Are Travel Hackers Parasites?

Travel hacking seems like a particularly parasitic hobby to me. And by that, I mean that we primarily find ways to benefit at the expense of others.

Take credit card churning, as an example. The only reason why these credit card companies offer such ludicrously large sign-up bonuses is because it’s overall profitable for them to acquire customers at such a cost. But if all people were like us and just signed up for credit cards continuously and 1) didn’t continue using the cards and 2) didn’t pay any fees or interest, then the credit card companies would no longer find it profitable to offer such large bonuses (hence, the current trend toward higher barriers to churning). Even when you take into account things like annual fees and minimum spend requirements, essentially all of the credit cards that people talk about in this space must be net negative for the banks if you don’t keep spending on the card.

Or think about frequent flyer miles. Part of the reason why we’re able to get such outsized returns on our miles is because so many people don’t use their miles in these ways. As long as most people are redeeming their miles for things that don’t cost the frequent flyer program very much, we don’t really need to worry about devaluations, even if lots of miles are being created.

We benefit from people who pay late fees. We benefit from people paying ridiculously high interest rates on credit cards. We benefit from people who only sign up for one new credit card every couple of years. We benefit from people who redeem their miles for blenders.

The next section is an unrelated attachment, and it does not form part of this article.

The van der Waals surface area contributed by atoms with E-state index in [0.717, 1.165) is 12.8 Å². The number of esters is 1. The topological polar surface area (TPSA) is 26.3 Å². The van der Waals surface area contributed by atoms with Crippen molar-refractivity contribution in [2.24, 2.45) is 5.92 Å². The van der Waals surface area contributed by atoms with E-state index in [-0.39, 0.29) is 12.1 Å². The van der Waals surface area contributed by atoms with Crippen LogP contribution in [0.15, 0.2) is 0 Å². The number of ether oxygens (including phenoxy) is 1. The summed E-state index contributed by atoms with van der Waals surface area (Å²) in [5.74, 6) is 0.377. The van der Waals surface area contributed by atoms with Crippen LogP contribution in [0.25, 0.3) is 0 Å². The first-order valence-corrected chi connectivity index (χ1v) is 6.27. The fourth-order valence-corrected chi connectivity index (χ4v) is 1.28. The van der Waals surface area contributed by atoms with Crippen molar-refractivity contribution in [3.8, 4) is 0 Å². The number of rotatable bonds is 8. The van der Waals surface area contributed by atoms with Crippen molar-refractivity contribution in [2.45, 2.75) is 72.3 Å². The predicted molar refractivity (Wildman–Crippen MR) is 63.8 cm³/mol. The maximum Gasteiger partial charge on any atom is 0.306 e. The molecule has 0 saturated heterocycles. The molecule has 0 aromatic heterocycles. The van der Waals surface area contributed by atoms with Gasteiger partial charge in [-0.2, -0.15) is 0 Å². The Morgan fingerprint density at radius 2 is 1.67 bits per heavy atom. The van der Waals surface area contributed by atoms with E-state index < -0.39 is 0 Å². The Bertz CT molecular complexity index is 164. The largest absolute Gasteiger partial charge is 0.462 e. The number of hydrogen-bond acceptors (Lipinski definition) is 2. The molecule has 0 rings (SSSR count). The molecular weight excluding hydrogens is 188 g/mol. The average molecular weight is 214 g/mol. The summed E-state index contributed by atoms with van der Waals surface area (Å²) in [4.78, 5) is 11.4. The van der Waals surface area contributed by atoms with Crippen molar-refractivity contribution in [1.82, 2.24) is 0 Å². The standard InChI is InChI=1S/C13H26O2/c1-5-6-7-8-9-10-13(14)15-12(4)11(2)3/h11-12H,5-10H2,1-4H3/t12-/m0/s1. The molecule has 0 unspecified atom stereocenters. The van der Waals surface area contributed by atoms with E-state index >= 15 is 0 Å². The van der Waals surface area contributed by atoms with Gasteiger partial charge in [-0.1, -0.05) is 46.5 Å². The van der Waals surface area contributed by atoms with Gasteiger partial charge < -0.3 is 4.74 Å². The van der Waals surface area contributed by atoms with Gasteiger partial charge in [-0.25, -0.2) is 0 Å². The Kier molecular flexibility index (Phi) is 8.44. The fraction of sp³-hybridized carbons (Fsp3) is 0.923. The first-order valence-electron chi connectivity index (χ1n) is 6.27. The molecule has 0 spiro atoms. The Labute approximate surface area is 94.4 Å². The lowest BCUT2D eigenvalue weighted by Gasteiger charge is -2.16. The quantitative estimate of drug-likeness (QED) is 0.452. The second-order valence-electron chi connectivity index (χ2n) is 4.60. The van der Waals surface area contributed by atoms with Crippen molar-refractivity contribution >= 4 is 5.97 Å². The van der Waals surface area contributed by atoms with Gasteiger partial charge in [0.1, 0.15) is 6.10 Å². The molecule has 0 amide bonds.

This parasitic nature of travel hacking is particularly problematic as the hobby has grown in popularity and magnitude. While it might be okay for a small percentage of a bank’s customers to be lifetime value negative, we’ve seen multiple times over the past several years how publicity “kills” deals, as the size of the travel hacking parasite grows and attaches itself more quickly than ever.

5 thoughts on “Are Travel Hackers Parasites?

  1. rick b

    The whole economy and financial system is based on a zero sum game? Some idiot loses money for someone smart to gain it.

    We are parasites on an even bigger parasite, who makes money off of people’s misfortunes, vanity and stupidity…the late payments and interest payment on CC.

    Next time you buy a cheap LCD TV and earn points from Best Buy, you can thank the CC companies and the dumb me-first consumers who had to go get that same TV brand new when it first came out and subsidized its future price drop. If everyone was smart and only bought exactly what they needed at the best prices, our economy would tank.

    Reply
  2. yen

    I thought that’s the whole point of hacking-exploiting weaknesses in an imperfect system. Then the system reacts and gets better, and hackers react and find more weaknesses.

    My school system is better because it gets money that other schools don’t, because it meets some requirements set by the money-givers. So I benefit while poor kids on the other side of town lose.

    If I’m reading you right, it might be net good to have lots of people hack, thereby disincentivizing banks from making things unequal (i.e. forming high barriers to churning).

    What I’m trying to say is, it’s turtles all the way down.

    Reply
  3. AlohaDaveKennedy

    Meh with the parasite talk. Weez simply little financial termites. And everyone knows that little termites have employed a very successful business plan since long before the dinosaurs ruled the earth.

    Reply
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